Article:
Johnson told BBC political editor Laura Kuenssberg: “Let me tell you, there are abundant, abundant technical fixes that can be introduced to make sure that you don't have to have checks at the border. That’s the crucial thing. And everybody accepts that there are ways you can check for the rules of origin, there are ways you can check for compliance with EU goods and standards, of our goods standards.”
When Kuenssberg put it to him that these technologies do not yet exist, Johnson said: “You’re right, Laura, that there’s no single magic bullet. But there is a wealth of experience, a wealth of solutions. And what’s changed now is that there is a real positive energy about getting it done.”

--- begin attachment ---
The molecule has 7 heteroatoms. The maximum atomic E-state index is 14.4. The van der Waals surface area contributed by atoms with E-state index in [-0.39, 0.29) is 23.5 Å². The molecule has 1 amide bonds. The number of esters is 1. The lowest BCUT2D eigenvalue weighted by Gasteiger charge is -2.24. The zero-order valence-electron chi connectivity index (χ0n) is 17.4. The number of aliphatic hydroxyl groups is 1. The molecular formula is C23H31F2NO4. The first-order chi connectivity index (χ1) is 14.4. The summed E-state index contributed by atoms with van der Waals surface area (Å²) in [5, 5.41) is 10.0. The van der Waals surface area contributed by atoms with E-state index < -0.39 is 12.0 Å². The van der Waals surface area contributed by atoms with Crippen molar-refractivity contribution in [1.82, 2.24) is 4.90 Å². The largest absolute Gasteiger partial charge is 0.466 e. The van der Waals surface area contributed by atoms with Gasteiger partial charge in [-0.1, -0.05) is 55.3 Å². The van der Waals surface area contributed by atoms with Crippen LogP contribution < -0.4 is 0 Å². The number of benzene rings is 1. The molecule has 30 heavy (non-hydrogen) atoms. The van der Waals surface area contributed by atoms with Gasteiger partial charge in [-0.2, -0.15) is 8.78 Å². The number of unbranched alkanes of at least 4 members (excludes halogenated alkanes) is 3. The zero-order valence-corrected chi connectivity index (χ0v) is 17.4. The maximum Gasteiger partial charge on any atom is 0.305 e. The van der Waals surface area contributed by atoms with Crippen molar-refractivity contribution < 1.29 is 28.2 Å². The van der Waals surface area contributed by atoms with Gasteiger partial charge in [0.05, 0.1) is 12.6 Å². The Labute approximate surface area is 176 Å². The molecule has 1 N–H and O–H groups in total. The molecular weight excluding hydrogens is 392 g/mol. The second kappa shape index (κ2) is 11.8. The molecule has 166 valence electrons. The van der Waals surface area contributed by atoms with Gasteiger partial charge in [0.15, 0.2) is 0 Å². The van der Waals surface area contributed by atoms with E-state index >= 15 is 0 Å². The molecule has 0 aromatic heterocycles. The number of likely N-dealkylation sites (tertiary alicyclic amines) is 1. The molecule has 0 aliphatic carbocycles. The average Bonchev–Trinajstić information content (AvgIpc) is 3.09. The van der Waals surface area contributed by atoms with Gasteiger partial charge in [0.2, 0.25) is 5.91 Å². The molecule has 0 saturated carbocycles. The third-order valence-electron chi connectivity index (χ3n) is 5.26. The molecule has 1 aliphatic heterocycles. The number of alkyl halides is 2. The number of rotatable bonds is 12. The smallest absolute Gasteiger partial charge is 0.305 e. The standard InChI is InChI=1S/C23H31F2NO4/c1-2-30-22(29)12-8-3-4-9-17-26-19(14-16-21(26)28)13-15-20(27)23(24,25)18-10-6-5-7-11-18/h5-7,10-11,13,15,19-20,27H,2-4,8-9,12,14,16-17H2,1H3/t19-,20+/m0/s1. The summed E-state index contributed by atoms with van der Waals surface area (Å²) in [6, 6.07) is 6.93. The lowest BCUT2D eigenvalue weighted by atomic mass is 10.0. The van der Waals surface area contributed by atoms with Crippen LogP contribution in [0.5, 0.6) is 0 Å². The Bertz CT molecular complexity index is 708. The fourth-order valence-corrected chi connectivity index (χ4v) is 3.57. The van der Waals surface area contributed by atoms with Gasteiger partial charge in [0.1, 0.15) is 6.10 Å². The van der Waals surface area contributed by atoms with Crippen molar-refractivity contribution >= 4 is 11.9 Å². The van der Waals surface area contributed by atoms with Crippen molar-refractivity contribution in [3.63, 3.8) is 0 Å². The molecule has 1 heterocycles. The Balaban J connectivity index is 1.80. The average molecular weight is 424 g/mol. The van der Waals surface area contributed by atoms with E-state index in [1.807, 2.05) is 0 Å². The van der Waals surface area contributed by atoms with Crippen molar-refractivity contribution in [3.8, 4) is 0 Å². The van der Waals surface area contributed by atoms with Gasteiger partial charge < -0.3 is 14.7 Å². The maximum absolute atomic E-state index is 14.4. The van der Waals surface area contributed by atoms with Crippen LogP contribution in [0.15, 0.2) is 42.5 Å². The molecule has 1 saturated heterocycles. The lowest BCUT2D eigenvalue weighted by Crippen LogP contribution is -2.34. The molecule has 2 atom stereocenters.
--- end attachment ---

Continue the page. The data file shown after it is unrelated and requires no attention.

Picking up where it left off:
This claim is disputed by many experts. Irish Foreign Minister Simon Coveney said in June: “I do think some of the rhetoric we have heard in the context of the leadership debates in the UK is simply not based on reality — I say that respectfully — these issues cannot be dumbed down into simplistic solutions such as technology will provide all the answers.” Full Fact wrote after Johnson’s comments that “a technological solution — which would keep the border open as it is today even if the UK and EU had different customs regimes — doesn’t currently exist.”
Johnson’s comments were misleading.